A Hybrid Metaheuristic Algorithm for the Quay Crane Scheduling Problem

A Hybrid Metaheuristic Algorithm for the Quay Crane Scheduling Problem

Laura Cruz-Reyes (National Mexican Institute of Technology, Mexico), Arturo Lam Alvarez (National Mexican Institute of Technology, Mexico), Marcela Quiroz-Castellanos (National Mexican Institute of Technology, Mexico), Claudia Gómez (National Mexican Institute of Technology, Mexico), Nelson Rangel Valdez (National Mexican Institute of Technology, Mexico), Guadalupe Castilla Valdez (National Mexican Institute of Technology, Mexico) and Javier Gonzalez Barbosa (National Mexican Institute of Technology, Mexico)
DOI: 10.4018/978-1-4666-9779-9.ch012
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This chapter presents a novel hybrid algorithm for the quay crane scheduling problem (QCSP). QCSP consists of scheduling a sequence of unloading and loading movements for cranes assigned to a vessel, minimizing the total completion time of all the tasks. The proposed algorithm integrates two well-known metaheuristics: Greedy Randomized Adaptive Search Procedure and Ant Colony System; it also incorporates a repositioning strategy of idle cranes to reduce the interference generated by the quay cranes. The experimental results show that the proposed method is able to find quality solutions in short times. In experiments reported in the literature with crafted instances of QCSP, heuristic running time varies from seconds in small instances to hours in instances of medium size. Currently, the industry requirements are up to a maximum of approximately five minutes. The hybrid algorithm presented in this chapter allows addressing these requirements, by finding good quality solutions in significantly shorter time for larger problems, which represents an advantage in real environments.
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Container terminals are a critical asset to a nation’s economy, infrastructure, and quality of life. They provide the vital link between domestic markets to international customers and vice-versa. Therefore, their efficiencies are critical to the success of the supply chain. Terminals face increasing demand from container shipping customers, and often operate in fierce competition with alternative terminals. It is vital for a terminal to effectively utilize its resources such as the ship berthing areas, container yard, cranes, and manpower, to achieve high productivity and customer satisfaction. The primary objective is to achieve rapid flow of containers at a minimum cost. As such, the time to load/unload a vessel has generally been the terminal’s highest priority; the time spent by a vessel at berth is known as vessel turn time. Many studies have focused on improving the vessel turn time by addressing issues associated with berth scheduling, quay crane scheduling, stowage planning and sequencing, storage activities, and allocation and dispatching of yard cranes and transporters (Kaveshgar et al., 2012; Lu et al., 2012). The study of the operations within container terminals can identify different optimization problems which influence the quality of service of these terminals; metaheuristic algorithms have been widely applied in terminal operation optimization.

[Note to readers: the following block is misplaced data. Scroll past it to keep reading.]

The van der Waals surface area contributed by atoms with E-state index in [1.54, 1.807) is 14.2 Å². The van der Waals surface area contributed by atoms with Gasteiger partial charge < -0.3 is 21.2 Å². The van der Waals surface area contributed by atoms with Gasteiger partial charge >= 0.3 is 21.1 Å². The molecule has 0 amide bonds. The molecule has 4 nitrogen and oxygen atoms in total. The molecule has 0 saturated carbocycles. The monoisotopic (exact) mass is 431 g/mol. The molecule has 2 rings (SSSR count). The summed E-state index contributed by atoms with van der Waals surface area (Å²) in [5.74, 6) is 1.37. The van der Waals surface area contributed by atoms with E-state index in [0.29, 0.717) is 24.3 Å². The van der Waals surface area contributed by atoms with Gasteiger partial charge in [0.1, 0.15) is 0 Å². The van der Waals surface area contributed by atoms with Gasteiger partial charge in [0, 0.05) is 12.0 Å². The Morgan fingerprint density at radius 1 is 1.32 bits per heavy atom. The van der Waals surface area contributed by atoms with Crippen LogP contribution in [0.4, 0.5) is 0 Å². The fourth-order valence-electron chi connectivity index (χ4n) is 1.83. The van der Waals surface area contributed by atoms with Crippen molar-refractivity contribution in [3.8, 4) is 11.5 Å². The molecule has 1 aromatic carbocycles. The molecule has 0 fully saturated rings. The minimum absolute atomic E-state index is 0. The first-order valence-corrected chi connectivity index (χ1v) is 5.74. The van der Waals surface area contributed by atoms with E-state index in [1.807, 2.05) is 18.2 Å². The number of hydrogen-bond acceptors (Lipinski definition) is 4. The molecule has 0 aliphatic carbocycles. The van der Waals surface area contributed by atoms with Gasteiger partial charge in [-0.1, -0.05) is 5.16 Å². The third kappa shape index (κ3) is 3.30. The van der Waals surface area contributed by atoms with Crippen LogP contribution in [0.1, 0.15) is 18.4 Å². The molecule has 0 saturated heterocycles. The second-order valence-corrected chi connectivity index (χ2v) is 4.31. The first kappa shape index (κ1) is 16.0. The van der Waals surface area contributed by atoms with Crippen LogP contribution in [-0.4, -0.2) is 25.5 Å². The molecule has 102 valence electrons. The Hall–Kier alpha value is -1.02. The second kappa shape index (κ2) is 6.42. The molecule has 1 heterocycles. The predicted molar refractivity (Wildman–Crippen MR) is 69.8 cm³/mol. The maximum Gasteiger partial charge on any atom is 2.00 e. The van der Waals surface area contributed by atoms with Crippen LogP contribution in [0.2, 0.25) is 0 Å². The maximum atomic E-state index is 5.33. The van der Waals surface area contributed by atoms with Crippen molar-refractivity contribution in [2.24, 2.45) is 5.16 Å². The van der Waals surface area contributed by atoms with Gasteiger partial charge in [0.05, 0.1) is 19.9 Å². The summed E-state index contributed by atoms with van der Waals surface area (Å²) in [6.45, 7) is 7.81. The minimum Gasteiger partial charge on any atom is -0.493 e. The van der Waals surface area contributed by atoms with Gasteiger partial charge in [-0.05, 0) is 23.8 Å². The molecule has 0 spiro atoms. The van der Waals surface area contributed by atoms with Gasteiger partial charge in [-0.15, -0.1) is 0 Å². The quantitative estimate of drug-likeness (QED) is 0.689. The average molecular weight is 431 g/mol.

The problems identified in the port terminals are classified according to the components involved in them. These components are the containers where merchandise is stored, the terminal areas destined for storage of these containers, the equipment required for transportation and location within the terminal, the vessels where containers will be transported, and quay cranes responsible for loading and unloading containers from vessels.

A key part of the operations carried out in the Port Terminal is the movement of containers. This process starts when a container properly labeled, enters in the installations of the company. Later it is located in a yard, and after that into a vessel. The loading and unloading of containers that are made in the quay, where vessels, cranes and personnel required for these processes are located, are operations that require more attention and care because they have the greatest cost in a port terminal.

A port terminal has mainly five areas (see Figure 1): truck operations area, containers yard, warehousing yard, and the area for vessel operations with empty container. In Figure 1, we can identify three types of operations: (1) ground operation, (2) movements in yard and (3) operation in the quay. The processes addressed in this work are related to operations that take place in yard and quay.

Figure 1.

Container flows at a port terminal


The management of the operations required to service a vessel begins with the arrival of the containers to the terminal, this generates a Container Positioning Problem (CPP). The containers do not have an order of arrival and must be stored in such a way that minimizes the operations of gantry cranes. These cranes stow the containers onto trucks that carry them to the quay (Ünlüyurt & Aydın, 2012).

Once the process of accommodation of containers in the yard has been completed, they are waiting for the arrival of the corresponding vessel. Port terminals only have a very limited space to attend vessels simultaneously. When the arrival of more vessels than can be attended a Berth Allocation Problem (BAP) is generated. Solving BAP requires knowledge of certain characteristics of the vessel as well as the distribution of loading and unloading tasks of containers. This is evaluated according to the amount of available quay cranes.

Planning the stowage of a vessel is a two-step process. The first step is executed by the shipping company. In the second step, the containers by category are assigned to specific positions within the boat. This problem is known as Container Ship Stowage Problem (CSSP), and only recently Stowage Planning (Ding & Chou, 2015).

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